Ollivier - 19th Century Encyclopedia Entries



Nordisk Familjebok 1876-1899, Meyer 1885-1892


Nordisk Familjebok 1876-1899, Article : Ollivier (1888)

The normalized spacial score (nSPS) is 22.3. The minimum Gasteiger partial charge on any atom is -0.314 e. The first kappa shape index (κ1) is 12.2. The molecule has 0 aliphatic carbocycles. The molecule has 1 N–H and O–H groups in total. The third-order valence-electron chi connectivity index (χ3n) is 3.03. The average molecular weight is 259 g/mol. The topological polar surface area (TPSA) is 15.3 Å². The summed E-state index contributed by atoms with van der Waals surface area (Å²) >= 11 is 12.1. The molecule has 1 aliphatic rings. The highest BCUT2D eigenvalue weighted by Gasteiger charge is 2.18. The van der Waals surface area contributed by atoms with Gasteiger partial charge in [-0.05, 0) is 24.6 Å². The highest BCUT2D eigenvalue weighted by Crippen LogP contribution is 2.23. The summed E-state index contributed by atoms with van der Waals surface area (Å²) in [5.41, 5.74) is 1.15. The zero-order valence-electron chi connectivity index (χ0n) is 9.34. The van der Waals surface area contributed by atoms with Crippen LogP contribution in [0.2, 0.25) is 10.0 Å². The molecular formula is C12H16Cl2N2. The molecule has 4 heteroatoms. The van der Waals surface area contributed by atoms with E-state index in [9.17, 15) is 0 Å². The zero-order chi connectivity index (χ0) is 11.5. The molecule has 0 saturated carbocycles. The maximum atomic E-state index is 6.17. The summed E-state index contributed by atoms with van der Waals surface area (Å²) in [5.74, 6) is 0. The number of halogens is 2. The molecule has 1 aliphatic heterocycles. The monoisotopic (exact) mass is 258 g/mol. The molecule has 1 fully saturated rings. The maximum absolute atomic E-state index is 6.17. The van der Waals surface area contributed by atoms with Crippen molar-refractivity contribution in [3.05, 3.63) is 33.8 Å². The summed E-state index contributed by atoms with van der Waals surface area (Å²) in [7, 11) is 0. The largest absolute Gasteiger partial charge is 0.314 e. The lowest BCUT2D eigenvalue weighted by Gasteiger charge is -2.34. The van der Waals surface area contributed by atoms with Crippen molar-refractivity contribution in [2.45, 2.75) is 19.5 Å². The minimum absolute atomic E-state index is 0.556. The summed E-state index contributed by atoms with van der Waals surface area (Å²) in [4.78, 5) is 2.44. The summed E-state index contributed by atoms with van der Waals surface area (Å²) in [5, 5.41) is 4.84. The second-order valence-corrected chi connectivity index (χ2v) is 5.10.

Ollivier, Emile, French statesman, born in 1825, son to Demosthene Ollivier, a convinced republican, was member of the French National Assembly in 1848-1849, was banished after the coup d'etat in 1851. In 1847 Emile Ollivier became advocate in Paris. He began his political career immediately after the February Revolution 1848, when he, by the influence of Ledru Rollins, was named the commissioner of the French Republic in the Departements Bouches-du-Rhone and Var. Half a year later, Ollivier was appointed prefect of the Departement Haute-Marne by Cavaignac, but he had to go, when Prince Louis Napoleon became president. Ollivier returned to his occupation as an advocate, and soon was famous for his knowledge and eloquence. In the general elections of 1857 he was elected into the Legislative Body, where he belonged to the small republican group (the five), which in the following years formed the "irreconcilable" parliamentary opposition to the Empire. Reelected in 1863, Ollivier established a connection with the Duke of Morny and gradually moved closer to Napoleon III. When the Emperor, on January 19th 1867, promised various Liberal reforms, Ollivier openly broke with his former Republican friends, and became the foremost protagonist of a reconciliation of the Liberal Party with the Empire. In the publication "Le 19 janvier" (1869) he tried to prove the possibility of the transformation of the hitherto dictatorial Empire to a constitutional and parlamentarian government. In the general elections a few months later, only with the aid of the government he succeeded in getting reelected into the Legislative Body. As the leader of the new Liberal Central Party (le tiers-parti) within the latter, Ollivier was charged by Napoleon III. on December 27th 1869 to form a cabinet. In this cabinet, which was formed on January 2nd 1870, Ollivier himself became minister of justice and president of the council of ministers.He now had to fight both the extreme left and the extreme right. But despite the eloquence and violence of his opponents, in the beginning he gained several successes. During the unrest in Paris after the murder of Prince Pierre Bonaparte by publicist Victor Noir, Ollivier maintained law and order in the capital without bloodshed. Ledru Rollin was granted amnesty. The unpopular prefect of the Departement of the Seine, Haussmann, was dismissed. Several reforms in regard to administration and jurisdiction were passed. A proposal prepared by Ollivier for the amendment of the constitution in a Liberal sense, which among others introduced full responsibility of the ministers, was accepted by the Senate on March 28th and sanctioned by a general plebiscite on May 8th, with a large majority (7.3 million yes versus 1.58 million no). But this magnificent progress in domestic policy was followed by terrible setbacks in foreign policy. Ollivier was regarded a friend of peace, and still on June 30th 1870 in front of the Legislative Body he said : "Never has the maintenance of peace been more certain secured than now !" But at the same time he was so weak and irresponsible to support in front of the Legislative Body, and to defend against the experienced Thiers, the brazen policy of Empress Eugenie and others of the War Party, which in the middle of July lead to the sudden, calamitous declaration of war against Prussia. "From this day for the ministers, my fellow brothers, and for me begins a great task; we take it upon us with a light heart", Ollivier said from the chair of the speaker in the Legislative Body on July 15th 1870. These presumptuous words crushingly fell back on him, as already at the beginning of August one defeat followed the next. According to an agenda accepted by the Legislative Body on the proposal of Clement Duvernois on August 9th, which contained [the statement] that the government was incapable of organizing the defense of the country, the cabinet had to resign. Now generally despised, Ollivier withdrew to Italy. From there he returned to France late in 1872. During the general elections in 1876 and 1877 ran as a candidate for the Chamber of Deputees, but without success. Ollivier has published a lot, and in 1870 (after Lamartine) was elected into the Academie Française. Except for juridical publications and a number of articles in juridical magazines, he has published "Democratie et liberte" (1867), "Une visite a la chapelle des Medicis" (1872), "Lamartine" (1874), "Principes et conduite" (1875), "Le ministere du 2 janvier, mes discours" (1875), "L'eglise et l'etat au concile du Vatican" (1879), "M. Thiers a l'academie et dans l'histoire" (1873).